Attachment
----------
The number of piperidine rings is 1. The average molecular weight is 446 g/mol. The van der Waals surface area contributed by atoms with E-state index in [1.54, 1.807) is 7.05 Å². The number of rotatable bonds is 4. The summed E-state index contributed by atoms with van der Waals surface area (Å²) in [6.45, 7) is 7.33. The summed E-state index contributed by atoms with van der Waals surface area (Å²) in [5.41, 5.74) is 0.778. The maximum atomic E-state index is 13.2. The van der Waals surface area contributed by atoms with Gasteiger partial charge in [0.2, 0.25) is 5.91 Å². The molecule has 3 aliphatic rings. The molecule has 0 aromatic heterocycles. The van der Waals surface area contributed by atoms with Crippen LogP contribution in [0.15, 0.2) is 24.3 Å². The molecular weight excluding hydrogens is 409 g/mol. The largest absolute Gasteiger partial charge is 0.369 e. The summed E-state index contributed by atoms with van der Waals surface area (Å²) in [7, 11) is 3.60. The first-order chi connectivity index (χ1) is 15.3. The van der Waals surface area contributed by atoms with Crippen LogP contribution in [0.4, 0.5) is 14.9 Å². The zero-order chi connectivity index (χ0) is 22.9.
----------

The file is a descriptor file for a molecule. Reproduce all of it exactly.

The number of piperidine rings is 1. The average molecular weight is 446 g/mol. The van der Waals surface area contributed by atoms with E-state index in [1.54, 1.807) is 7.05 Å². The number of rotatable bonds is 4. The summed E-state index contributed by atoms with van der Waals surface area (Å²) in [6.45, 7) is 7.33. The summed E-state index contributed by atoms with van der Waals surface area (Å²) in [5.41, 5.74) is 0.778. The maximum atomic E-state index is 13.2. The van der Waals surface area contributed by atoms with Gasteiger partial charge in [0.2, 0.25) is 5.91 Å². The molecule has 3 aliphatic rings. The molecule has 0 aromatic heterocycles. The van der Waals surface area contributed by atoms with Crippen LogP contribution in [0.15, 0.2) is 24.3 Å². The molecular weight excluding hydrogens is 409 g/mol. The largest absolute Gasteiger partial charge is 0.369 e. The summed E-state index contributed by atoms with van der Waals surface area (Å²) in [7, 11) is 3.60. The first-order chi connectivity index (χ1) is 15.3. The van der Waals surface area contributed by atoms with Crippen LogP contribution in [0.4, 0.5) is 14.9 Å². The zero-order chi connectivity index (χ0) is 22.9.